You CAN use force touch on BOTH iPhone and Mac. You can use the the JS library Pressure.js. It makes it really easy to get Force and 3D Touch values on iOS and OSX if you have an iPhone 6s or new Macbook with the new Force Touch trackpads. There is currently only support in Safari but hopefully more browsers will have support soon.

The syntax is really simple too, here is an example:

Pressure.set(#element, {
  start: function(){
    // this is called on force start
  },
  end: function(){
    // this is called on force end
  },
  startDeepPress: function(){
    // this is called on force click / deep press, aka once the force is greater than 0.5
  },
  endDeepPress: function(){
    // this is called when the force click / deep press end
  },
  change: function(force, event){
    // this is called every time there is a change in pressure
    // here the force variable passed in container the current pressure force
  },
  unsupported: function(){
    // this is called once there is a touch on the element and the device or browser does not support Force or 3D touch
  }
});

iOS 3D Touch API using Javascript for Web App

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azure active directory – Powershell Get-AzureADAuditSignInLogs Limits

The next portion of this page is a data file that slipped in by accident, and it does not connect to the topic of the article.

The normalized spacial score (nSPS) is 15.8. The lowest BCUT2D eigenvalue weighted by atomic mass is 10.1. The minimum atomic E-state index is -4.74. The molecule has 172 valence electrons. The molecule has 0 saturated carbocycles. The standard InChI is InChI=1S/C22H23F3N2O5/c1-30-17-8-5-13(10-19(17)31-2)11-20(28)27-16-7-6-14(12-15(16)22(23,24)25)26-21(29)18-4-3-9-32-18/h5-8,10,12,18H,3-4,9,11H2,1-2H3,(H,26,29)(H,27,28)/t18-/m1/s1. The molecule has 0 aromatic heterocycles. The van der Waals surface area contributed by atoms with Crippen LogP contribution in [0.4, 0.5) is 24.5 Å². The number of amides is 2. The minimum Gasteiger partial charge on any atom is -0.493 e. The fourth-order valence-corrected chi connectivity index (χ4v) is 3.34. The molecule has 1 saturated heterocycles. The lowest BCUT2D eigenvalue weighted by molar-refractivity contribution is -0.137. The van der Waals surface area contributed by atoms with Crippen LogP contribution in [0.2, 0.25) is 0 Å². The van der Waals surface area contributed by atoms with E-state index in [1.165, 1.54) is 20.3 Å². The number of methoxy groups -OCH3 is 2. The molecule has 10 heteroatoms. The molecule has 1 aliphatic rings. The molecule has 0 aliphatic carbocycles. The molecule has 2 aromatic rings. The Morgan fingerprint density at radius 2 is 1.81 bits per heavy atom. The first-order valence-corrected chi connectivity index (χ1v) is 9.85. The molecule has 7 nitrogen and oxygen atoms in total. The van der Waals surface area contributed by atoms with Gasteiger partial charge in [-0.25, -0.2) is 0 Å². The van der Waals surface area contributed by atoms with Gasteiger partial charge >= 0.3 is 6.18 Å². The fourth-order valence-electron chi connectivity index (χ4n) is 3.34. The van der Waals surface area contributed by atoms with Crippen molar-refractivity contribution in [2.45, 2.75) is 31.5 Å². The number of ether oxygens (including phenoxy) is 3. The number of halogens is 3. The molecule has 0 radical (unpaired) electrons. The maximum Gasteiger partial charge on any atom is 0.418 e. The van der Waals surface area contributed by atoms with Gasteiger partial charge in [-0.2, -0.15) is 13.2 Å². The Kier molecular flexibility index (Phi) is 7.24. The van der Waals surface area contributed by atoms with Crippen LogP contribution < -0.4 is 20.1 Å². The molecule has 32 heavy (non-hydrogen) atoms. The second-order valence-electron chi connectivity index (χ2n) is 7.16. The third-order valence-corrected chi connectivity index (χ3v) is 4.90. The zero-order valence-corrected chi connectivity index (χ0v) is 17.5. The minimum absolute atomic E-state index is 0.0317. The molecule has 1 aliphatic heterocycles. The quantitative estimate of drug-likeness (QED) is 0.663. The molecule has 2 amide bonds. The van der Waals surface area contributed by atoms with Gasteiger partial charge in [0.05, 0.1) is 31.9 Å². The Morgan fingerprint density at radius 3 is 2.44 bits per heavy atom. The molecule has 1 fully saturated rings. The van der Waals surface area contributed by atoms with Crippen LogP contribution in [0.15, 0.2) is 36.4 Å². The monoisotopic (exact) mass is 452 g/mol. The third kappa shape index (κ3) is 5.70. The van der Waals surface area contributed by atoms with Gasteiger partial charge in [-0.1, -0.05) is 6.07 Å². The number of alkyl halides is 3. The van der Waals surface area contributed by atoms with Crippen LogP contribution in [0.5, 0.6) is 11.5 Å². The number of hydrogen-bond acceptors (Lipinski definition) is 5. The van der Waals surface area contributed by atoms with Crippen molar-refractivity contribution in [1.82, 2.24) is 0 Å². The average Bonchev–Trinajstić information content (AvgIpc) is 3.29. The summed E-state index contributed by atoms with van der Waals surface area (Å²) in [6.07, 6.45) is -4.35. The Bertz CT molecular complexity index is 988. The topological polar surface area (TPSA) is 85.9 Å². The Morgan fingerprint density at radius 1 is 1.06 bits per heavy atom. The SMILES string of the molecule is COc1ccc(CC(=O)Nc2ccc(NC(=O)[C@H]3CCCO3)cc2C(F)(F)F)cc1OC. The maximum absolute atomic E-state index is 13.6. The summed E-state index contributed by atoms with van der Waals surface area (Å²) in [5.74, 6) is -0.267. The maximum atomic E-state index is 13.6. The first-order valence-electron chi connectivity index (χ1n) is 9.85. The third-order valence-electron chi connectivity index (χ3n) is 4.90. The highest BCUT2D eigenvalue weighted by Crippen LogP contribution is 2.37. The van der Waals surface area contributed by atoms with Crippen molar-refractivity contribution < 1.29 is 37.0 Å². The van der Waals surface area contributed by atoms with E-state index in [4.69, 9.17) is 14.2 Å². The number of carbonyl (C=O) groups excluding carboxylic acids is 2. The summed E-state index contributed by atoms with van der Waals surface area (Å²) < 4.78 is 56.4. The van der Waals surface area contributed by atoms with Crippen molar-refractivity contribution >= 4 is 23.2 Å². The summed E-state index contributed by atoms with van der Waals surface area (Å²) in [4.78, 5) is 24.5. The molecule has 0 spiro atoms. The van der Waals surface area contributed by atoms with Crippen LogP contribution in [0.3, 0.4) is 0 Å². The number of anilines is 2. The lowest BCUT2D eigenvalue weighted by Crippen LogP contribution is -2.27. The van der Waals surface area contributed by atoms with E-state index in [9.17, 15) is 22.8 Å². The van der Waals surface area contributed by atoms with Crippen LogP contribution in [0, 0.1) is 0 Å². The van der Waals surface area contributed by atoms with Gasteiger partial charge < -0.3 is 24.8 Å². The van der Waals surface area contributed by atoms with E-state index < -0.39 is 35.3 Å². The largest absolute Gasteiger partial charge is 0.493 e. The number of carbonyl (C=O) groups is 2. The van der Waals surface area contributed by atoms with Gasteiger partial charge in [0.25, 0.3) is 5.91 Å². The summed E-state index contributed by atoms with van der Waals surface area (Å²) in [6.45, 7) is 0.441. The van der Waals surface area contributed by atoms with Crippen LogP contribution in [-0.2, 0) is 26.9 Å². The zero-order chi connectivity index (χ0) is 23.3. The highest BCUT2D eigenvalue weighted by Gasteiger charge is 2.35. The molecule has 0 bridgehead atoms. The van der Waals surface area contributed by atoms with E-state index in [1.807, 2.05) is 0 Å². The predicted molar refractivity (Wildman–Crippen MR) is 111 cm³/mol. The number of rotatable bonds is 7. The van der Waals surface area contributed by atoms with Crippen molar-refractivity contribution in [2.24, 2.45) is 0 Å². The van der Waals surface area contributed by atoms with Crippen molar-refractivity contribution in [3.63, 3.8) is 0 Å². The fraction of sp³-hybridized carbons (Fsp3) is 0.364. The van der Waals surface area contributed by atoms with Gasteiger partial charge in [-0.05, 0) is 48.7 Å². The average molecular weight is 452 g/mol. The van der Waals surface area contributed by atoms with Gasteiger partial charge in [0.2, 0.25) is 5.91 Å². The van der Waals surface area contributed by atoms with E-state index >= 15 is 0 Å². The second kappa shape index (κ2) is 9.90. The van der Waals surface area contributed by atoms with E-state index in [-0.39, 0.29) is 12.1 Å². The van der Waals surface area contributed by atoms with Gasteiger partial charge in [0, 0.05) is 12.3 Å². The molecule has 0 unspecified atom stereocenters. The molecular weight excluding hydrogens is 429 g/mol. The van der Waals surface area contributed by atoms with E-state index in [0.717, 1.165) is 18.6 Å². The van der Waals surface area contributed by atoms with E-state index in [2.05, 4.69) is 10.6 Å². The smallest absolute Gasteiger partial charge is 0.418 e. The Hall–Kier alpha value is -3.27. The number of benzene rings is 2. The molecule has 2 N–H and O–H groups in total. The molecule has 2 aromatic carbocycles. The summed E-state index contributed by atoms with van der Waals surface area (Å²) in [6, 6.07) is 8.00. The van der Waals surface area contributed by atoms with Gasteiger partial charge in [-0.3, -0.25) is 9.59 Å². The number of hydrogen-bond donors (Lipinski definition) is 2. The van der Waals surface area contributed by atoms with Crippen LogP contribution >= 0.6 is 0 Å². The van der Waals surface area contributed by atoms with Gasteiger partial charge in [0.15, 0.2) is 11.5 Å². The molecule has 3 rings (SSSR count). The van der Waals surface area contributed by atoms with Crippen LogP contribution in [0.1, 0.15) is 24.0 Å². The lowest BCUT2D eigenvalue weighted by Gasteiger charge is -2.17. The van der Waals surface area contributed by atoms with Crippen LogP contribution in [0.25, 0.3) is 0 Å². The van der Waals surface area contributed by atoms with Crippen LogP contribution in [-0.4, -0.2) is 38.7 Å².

azure active directory – Powershell Get-AzureADAuditSignInLogs Limits

I tested in my environment with lasted AzureADPreview module and getting same error as you are getting.

With the latest module Ive found this error appears only for certain log entries. For example, filter on a specific user UPN.

$signons = Get-AzureADAuditSignInLogs -Filter createdDateTime ge $filterDate and userPrincipalName eq $user.UserPrincipalName

Tried with older module version like 2.0.2.85, 2.0.2.89, 2.0.2.105 but getting the same error.

Note : These PowerShell cmdlets currently only work with the Azure AD Preview Module. Please note that the preview module is not suggested for production use.

Please check same it has mentioned over here

I have tried on specific user filter on userDisplayName for that it has working.

 $signons = Get-AzureADAuditSignInLogs -Filter createdDateTime gt 2021-10-18 and userDisplayName eq MOD Administrator |
               Select-Object Id,CreatedDateTime,UserId,AppId,AppDisplayName,IpAddress,ClientAppUsed,IsInteractive,TokenIssuerType,ProcessingTimeInMilliseconds